And I have to say that for myself, I have never had that kind of a train. I always sprinted with my own strength and intuition. And I have always really had to study the last kilometers to know where are the roundabouts are situated. It’s interesting but today, with all of the technology, with radios and Google maps, we are getting so much information to help us anticipate things in the final. But at the same time, you have to be good at moving in the bunch, to find the little openings, etc. You always have to have bike handling skills.

VN: Okay, here is a question I cannot ask many people. Between you two, you have five world champion jerseys. I remember talking with Tom Boonen before the worlds in 2016 when he was one of the big favorites. And he said to me that winning the world championships once taught him just how hard it was to do. Everything must go perfectly for you that day. Freddy, you had two perfect days, and Peter you had three perfect days. What is the secret?

FM: The secret is firstly training…

PS: Yeah you have to have great condition, but you have to have lots of luck also. What Tom says about everything going perfectly, I agree. For instance, when the worlds was in England two years ago, I was in tremendous condition. I felt much better than when I won in Qatar (ed. 2016) or in Norway (ed. 2017). When I won in Norway, I wasn’t the best. I got dropped on the last climb, and just got into position in the last kilometer. And in Qatar, I got a little lucky because I was near the barrier in the sprint, and a little gap opened up perfectly. But 10 centimeters closer to the barrier and I would have been boxed in.

I really wanted to win that one in England and I really, really trained hard. I came to the race in great condition. My condition was perfect. But then we had such bad weather conditions. I don’t really have a team at worlds because Slovakia is a small country, but a lot of big teams had bad luck too. Philippe Gilbert crashed on the Belgian team. The Dutch team had van der Poel in the breakaway, but then he had cramps. There were a lot of good riders in the front, however, a lot of the big, big favorites were still with me. But everybody was just freezing. Personally, I felt good, and it was easy for me to go when I attacked, but by the time I realized that the other big favorites didn’t have it that day, it was too late. I just did not have enough time to make up the gap. So yeah everything has to fall into place just right. For sure you have to have very good condition. But each worlds has a set of circumstances. And you have to luck!

Peter Sagan know’s Maertens story — even a near-brush with death while flying. Photo: James Startt

VN: Freddy, which one of Peter’s world championships impressed you the most?

FM: Oh Norway. It was crazy because there was a blackout on television right in the final. It appeared that Peter was dropped and it was only when the finish-line camera focused on them that I saw Peter coming out of the last corner perfectly. It was like he came out of nowhere!

VN: Freddy, You are one of the all-time great Flemish riders. We always say that the Tour of Flanders is the world championships for the Flemish riders. Could you ever have imagined the Ronde van Vlaanderen with no fans?

FM: Oh no, but that is just the way it is with this Coronavirus. It’s a serious problem. But at least they [could] race. It could be canceled like Paris-Roubaix.

PS: Even I can tell you that for as long as I have raced, Flanders it is like the world championships when it comes to the fans. They are just so intense here. It is even more intense than Paris-Roubaix because we finish on this big circuit and it is just packed with fans. Also in Paris-Roubaix it is flat so you are just flying over the cobbles, but here when you are on the climbs you are only going 15-20 kilometers an hour and you can really feel the fans. You can see them. There are pushing each other. They are screaming. It is crazy! So yeah it is very strange not to race with fans in Flanders.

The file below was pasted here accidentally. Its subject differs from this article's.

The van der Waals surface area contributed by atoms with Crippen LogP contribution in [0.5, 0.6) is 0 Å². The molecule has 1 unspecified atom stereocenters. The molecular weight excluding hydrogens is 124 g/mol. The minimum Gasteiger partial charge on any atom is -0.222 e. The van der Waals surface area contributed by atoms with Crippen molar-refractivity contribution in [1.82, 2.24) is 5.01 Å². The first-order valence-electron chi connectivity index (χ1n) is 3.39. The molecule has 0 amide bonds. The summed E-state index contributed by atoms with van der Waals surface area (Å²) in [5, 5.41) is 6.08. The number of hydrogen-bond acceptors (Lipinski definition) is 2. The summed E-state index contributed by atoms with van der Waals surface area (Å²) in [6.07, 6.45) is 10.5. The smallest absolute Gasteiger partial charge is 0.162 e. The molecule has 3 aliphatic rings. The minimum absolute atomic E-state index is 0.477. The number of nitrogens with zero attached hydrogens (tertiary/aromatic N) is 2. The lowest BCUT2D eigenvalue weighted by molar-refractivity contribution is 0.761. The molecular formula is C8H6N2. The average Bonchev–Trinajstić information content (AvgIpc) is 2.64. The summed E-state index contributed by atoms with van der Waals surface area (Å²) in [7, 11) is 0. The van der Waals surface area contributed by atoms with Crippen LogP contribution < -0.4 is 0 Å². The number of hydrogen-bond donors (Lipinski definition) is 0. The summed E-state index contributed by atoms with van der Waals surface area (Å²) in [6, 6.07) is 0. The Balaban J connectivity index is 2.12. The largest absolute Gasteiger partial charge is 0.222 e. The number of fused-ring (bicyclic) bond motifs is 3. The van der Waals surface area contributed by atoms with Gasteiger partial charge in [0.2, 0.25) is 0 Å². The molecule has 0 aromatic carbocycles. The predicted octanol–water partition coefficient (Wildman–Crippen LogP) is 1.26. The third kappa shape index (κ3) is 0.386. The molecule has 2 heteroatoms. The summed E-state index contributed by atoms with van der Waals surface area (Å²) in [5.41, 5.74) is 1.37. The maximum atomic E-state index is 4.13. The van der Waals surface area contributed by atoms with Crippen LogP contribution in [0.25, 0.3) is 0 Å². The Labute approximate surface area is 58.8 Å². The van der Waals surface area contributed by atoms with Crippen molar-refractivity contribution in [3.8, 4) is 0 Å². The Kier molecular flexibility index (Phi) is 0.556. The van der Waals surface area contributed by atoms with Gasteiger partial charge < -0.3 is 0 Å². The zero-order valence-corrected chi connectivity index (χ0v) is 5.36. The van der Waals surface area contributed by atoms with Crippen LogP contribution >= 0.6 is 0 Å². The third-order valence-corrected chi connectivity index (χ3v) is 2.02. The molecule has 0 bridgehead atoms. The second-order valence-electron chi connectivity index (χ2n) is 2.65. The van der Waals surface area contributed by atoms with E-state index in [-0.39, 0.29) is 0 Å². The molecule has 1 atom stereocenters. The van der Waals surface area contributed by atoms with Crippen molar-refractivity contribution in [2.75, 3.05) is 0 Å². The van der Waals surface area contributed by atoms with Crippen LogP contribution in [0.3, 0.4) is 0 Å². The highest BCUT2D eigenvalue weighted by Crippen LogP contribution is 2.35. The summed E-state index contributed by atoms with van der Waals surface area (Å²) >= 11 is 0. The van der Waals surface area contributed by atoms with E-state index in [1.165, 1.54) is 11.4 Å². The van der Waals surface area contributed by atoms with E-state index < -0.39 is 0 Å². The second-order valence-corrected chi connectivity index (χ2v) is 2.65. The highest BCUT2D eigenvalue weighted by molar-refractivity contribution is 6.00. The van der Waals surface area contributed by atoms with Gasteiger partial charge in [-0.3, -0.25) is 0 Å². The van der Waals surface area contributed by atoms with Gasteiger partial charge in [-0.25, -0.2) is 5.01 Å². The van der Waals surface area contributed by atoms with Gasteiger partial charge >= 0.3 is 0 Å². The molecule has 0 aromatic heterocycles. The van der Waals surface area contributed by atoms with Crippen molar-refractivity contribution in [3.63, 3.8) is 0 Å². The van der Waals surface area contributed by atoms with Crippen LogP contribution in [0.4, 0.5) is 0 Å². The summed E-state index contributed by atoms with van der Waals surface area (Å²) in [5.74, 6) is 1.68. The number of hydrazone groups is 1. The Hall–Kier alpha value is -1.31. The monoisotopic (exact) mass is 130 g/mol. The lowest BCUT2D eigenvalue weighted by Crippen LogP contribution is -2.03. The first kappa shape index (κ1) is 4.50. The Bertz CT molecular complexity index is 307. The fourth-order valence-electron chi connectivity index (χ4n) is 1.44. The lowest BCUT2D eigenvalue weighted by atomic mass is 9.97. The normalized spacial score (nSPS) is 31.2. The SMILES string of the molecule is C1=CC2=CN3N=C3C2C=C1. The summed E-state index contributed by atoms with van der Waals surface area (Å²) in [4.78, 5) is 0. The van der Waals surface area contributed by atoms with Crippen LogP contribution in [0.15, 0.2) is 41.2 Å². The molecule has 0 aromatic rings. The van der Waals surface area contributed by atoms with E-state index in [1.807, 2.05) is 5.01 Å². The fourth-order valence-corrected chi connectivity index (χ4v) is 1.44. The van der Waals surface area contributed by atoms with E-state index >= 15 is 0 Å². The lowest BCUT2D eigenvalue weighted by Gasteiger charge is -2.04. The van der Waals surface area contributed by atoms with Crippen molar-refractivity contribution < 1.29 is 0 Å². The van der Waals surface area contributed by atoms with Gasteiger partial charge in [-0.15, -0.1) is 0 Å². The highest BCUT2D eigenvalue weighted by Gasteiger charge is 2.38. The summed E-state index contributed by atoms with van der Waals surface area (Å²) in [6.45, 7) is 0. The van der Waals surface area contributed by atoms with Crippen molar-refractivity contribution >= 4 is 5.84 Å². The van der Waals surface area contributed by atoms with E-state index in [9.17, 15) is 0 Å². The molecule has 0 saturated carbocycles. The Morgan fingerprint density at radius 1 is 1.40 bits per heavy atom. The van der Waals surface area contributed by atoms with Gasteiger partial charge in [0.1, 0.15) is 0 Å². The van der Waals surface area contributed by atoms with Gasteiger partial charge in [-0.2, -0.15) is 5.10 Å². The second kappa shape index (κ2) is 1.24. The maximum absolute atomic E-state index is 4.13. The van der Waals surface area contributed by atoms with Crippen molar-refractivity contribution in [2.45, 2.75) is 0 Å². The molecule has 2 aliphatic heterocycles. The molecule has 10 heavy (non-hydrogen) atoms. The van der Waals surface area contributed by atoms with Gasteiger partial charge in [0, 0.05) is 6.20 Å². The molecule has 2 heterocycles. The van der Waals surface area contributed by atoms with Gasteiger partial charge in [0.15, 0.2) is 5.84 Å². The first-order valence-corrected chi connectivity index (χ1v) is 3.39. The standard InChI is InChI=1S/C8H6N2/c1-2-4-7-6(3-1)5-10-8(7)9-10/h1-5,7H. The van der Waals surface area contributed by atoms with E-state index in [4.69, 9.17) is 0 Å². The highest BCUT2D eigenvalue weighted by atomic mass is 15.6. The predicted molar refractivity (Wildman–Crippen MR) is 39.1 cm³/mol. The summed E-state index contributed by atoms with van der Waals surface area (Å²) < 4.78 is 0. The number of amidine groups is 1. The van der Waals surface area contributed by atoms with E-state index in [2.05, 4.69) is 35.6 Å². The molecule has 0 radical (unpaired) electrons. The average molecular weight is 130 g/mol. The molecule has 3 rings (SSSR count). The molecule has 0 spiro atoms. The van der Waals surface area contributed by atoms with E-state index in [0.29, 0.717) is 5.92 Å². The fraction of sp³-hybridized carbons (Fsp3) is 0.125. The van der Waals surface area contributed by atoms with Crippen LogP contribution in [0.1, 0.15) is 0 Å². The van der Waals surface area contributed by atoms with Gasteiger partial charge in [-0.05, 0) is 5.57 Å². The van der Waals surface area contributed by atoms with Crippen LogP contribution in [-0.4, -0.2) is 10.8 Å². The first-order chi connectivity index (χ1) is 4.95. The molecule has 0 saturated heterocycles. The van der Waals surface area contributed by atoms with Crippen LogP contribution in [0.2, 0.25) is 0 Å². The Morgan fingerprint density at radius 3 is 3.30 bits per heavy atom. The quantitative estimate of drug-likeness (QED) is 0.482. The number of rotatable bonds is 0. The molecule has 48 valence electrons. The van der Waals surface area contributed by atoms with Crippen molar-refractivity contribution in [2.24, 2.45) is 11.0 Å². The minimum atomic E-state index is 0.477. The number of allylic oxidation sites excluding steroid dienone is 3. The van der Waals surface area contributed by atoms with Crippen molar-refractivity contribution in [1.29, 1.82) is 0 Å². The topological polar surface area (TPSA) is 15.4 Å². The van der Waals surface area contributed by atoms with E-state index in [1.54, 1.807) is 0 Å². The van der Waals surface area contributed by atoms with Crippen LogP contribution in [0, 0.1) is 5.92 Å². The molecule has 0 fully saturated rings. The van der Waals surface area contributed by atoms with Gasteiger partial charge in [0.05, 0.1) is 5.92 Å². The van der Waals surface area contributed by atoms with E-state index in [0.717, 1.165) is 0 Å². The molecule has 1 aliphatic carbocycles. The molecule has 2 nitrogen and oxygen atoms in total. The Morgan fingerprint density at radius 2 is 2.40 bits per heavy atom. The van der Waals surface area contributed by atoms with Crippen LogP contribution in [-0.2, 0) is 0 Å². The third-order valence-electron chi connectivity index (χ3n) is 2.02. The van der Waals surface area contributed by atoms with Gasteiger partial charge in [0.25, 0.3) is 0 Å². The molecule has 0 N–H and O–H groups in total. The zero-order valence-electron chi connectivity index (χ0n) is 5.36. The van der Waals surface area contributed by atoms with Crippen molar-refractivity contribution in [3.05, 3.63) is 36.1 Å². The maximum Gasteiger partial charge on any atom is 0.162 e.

VN: Well, as Freddy says, at least they are able to have the race. Next, there will be no Roubaix for the second year in a row. I mean only the World Wars have ever gotten in the way of Roubaix.

PS: Well in a way we are at “World War” again, although it is different, too. Everything is so stressful now. Traveling, scheduling the races, planning anything is so difficult now. You can’t plan anything today and everybody is really sick of it. And when it comes to Roubaix, well, sure, October 3 is not a bad date. It is just after the world championships so that is good. But many of us have sacrificed three or four months of our lives planning and training for Roubaix, only to find out now that it is going to be in October.

Again, the October date is not a bad date, and I will surely be motivated. It will come just one week after the world championships so I will be really motivated to do both. But still, it is disappointing to sacrifice so much, to train so hard, and then to see all of the work we have just done to just go up in flames. And the worst part is that we still really do not know just how long it is going to last this virus.

With five world championships between themselves, Sagan and Maertens became fast friends. Photo: James Startt

VN: Peter you have won over 100 races, and there will be more. But as your manager Ralph Denk said in the German press last week, you are entering the ‘autumn’ of your career. Freddy, what advice can you give Peter for finishing out the career.

FM: Well you have to work and train as hard as you always did, all the way until the day you do stop. You can’t let up. And I wish you all of the best luck!

PS: Oh thank you very much, Freddy! When did you stop? How old were you?

FM: Hmm that is a good question. I stopped in 1987. I think I was 38.

PS: Oh well, I still have some time then. That means I still have seven years to race!

We would like to thank the Koers Museum in Roeselare for loaning us the two authentic world champion jerseys for the photoshoot. If you are ever in Flanders please stop by the museum and take in its magnificent collection.